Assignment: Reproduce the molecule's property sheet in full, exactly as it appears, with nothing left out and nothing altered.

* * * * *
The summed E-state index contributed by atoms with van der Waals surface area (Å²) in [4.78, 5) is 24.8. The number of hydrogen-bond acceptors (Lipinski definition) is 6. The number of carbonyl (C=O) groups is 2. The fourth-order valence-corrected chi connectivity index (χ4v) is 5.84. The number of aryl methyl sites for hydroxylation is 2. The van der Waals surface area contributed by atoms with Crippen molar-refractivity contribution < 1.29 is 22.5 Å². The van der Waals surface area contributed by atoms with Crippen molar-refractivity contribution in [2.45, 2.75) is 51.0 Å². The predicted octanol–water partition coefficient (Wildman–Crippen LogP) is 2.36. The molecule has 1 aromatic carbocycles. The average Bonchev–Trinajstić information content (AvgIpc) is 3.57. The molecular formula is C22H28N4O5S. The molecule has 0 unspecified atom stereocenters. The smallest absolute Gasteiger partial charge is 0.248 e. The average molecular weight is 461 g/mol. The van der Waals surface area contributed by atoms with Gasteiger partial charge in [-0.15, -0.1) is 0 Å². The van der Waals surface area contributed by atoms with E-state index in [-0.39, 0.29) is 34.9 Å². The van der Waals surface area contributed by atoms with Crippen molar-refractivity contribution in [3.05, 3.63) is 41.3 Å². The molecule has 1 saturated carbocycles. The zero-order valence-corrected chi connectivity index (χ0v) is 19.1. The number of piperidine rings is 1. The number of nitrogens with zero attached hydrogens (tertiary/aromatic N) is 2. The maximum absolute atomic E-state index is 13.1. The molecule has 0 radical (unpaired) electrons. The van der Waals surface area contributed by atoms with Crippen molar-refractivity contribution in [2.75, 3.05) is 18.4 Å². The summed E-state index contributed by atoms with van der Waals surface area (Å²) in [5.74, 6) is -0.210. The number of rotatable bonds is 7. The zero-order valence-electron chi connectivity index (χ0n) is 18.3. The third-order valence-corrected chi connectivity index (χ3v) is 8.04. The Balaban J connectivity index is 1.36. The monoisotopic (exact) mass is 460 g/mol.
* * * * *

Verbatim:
The summed E-state index contributed by atoms with van der Waals surface area (Å²) in [4.78, 5) is 24.8. The number of hydrogen-bond acceptors (Lipinski definition) is 6. The number of carbonyl (C=O) groups is 2. The fourth-order valence-corrected chi connectivity index (χ4v) is 5.84. The number of aryl methyl sites for hydroxylation is 2. The van der Waals surface area contributed by atoms with Crippen molar-refractivity contribution < 1.29 is 22.5 Å². The van der Waals surface area contributed by atoms with Crippen molar-refractivity contribution in [2.45, 2.75) is 51.0 Å². The predicted octanol–water partition coefficient (Wildman–Crippen LogP) is 2.36. The molecule has 1 aromatic carbocycles. The average Bonchev–Trinajstić information content (AvgIpc) is 3.57. The molecular formula is C22H28N4O5S. The molecule has 0 unspecified atom stereocenters. The smallest absolute Gasteiger partial charge is 0.248 e. The average molecular weight is 461 g/mol. The van der Waals surface area contributed by atoms with Gasteiger partial charge in [-0.15, -0.1) is 0 Å². The van der Waals surface area contributed by atoms with E-state index in [-0.39, 0.29) is 34.9 Å². The van der Waals surface area contributed by atoms with Crippen molar-refractivity contribution in [3.05, 3.63) is 41.3 Å². The molecule has 1 saturated carbocycles. The zero-order valence-corrected chi connectivity index (χ0v) is 19.1. The number of piperidine rings is 1. The number of nitrogens with zero attached hydrogens (tertiary/aromatic N) is 2. The maximum absolute atomic E-state index is 13.1. The molecule has 0 radical (unpaired) electrons. The van der Waals surface area contributed by atoms with Crippen molar-refractivity contribution in [2.75, 3.05) is 18.4 Å². The summed E-state index contributed by atoms with van der Waals surface area (Å²) in [5.74, 6) is -0.210. The number of rotatable bonds is 7. The zero-order valence-electron chi connectivity index (χ0n) is 18.3. The third-order valence-corrected chi connectivity index (χ3v) is 8.04. The Balaban J connectivity index is 1.36. The monoisotopic (exact) mass is 460 g/mol.